As a first step, try querying the API from the initial (unsecured) component level – we’re not enforcing authorization on backend yet, so it should work without a hitch. You can open dev tools to inspect the request:

api request

Now switch to the secured component (log in using the credentials for the user you created previously), and try doing the same. You should see one major difference in the request headers this time:

authorization header

This jumble of characters is the access token that we retrieved from Keycloak earlier in our JSX code. As mentioned before, they’re used by OAuth2-compliant solutions (Keycloak among them) to establish the user’s identity and authorization level.

If you’d like to learn more about OAuth2 and different ways that tokens are issued (grant flows), I highly recommend the appropriate section on Aaron Parecki’s website.

So, we now know how to get a token from Keycloak and attach it to a request – how can we now verify on the backend side that this token is indeed valid and not just some random string? Essentially, there are two ways to do this.

The obvious one is to simply ask Keycloak about it – we can do it using the token introspection endpoint that Keycloak provides. That is a completely viable option and in fact it’s often used in those OAuth2-based systems that require fine-grained server-side control over tokens (e.g. the possibility to arbitrarily revoke a single token).

However, that method requires a separate call to Keycloak every time we want to verify a token (unless we include some caching mechanism on the client side, which would introduce yet another layer of complexity).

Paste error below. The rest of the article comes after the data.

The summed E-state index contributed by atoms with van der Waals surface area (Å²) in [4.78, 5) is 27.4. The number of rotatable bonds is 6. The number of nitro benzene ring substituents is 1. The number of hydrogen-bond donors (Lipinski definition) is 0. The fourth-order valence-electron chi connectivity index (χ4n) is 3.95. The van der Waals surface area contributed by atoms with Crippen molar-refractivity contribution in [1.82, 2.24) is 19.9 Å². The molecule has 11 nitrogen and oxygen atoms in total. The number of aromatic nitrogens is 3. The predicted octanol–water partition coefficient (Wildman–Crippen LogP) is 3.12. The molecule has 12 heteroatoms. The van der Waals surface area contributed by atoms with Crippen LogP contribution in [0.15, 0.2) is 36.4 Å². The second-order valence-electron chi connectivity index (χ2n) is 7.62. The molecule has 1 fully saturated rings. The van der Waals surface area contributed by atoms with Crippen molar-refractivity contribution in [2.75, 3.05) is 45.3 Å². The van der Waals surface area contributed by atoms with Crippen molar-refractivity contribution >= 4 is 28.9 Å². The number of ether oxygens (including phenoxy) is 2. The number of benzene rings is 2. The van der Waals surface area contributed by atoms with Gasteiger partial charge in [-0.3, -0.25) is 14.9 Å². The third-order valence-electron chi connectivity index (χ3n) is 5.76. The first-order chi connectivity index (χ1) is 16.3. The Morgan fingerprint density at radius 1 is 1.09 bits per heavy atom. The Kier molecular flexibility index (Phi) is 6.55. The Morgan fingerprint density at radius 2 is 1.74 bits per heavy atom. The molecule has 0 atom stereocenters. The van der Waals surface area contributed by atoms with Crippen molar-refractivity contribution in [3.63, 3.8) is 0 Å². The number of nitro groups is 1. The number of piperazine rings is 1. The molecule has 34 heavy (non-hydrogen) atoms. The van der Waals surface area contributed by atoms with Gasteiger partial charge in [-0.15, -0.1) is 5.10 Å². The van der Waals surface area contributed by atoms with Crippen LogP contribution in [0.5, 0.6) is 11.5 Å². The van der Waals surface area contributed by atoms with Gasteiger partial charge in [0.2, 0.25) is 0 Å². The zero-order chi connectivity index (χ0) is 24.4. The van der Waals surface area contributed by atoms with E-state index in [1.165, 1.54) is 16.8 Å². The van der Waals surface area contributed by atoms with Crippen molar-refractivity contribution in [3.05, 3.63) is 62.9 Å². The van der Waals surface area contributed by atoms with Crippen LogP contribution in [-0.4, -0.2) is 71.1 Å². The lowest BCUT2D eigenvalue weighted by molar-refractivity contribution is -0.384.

In most cases, another method would suit us far better. Keycloak also implements the OpenID protocol, which is an extension atop OAuth2. That means every access token is a JSON Web Token that holds signed, base64-encoded user information in itself.

If you look again at the token attached to our request, you’ll be able to see two dots in its body which separate it in three parts:

The first part is the header containing some metadata – you can use any base64-decoding tool to see something akin to this:

The typ field is pretty self-describing, while the alg field denotes the type of algorithm used for signing the token.

The value you see above specifically represents RSASSA-PKCS1-v1_5 using SHA-256; there are also other possibilities, which are specified and described in the appropriate RFC.

The last field, kid, stands for key ID – since there may be multiple keys in use by the server, that’s what we’ll later use to identify the correct one.

After the header comes the second part, which is the actual payload containing client and user data: